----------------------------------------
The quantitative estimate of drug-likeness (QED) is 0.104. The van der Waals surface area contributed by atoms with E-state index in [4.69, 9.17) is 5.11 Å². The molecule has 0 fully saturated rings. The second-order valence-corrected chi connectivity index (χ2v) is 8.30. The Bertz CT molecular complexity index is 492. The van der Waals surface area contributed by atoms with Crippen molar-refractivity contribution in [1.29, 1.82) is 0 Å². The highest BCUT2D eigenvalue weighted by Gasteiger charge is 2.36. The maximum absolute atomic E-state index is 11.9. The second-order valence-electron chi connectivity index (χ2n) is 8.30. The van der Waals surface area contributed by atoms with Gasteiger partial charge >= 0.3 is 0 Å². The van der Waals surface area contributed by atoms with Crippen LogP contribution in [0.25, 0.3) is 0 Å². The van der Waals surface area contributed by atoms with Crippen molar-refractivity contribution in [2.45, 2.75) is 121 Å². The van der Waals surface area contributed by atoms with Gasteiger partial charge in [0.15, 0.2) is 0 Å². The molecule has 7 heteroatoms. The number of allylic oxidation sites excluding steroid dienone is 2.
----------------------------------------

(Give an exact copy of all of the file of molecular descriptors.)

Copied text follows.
The quantitative estimate of drug-likeness (QED) is 0.104. The van der Waals surface area contributed by atoms with E-state index in [4.69, 9.17) is 5.11 Å². The molecule has 0 fully saturated rings. The second-order valence-corrected chi connectivity index (χ2v) is 8.30. The Bertz CT molecular complexity index is 492. The van der Waals surface area contributed by atoms with Crippen molar-refractivity contribution in [1.29, 1.82) is 0 Å². The highest BCUT2D eigenvalue weighted by Gasteiger charge is 2.36. The maximum absolute atomic E-state index is 11.9. The second-order valence-electron chi connectivity index (χ2n) is 8.30. The van der Waals surface area contributed by atoms with Gasteiger partial charge >= 0.3 is 0 Å². The van der Waals surface area contributed by atoms with Crippen LogP contribution in [0.25, 0.3) is 0 Å². The van der Waals surface area contributed by atoms with Crippen molar-refractivity contribution in [2.45, 2.75) is 121 Å². The van der Waals surface area contributed by atoms with Gasteiger partial charge in [0.15, 0.2) is 0 Å². The molecule has 7 heteroatoms. The number of allylic oxidation sites excluding steroid dienone is 2.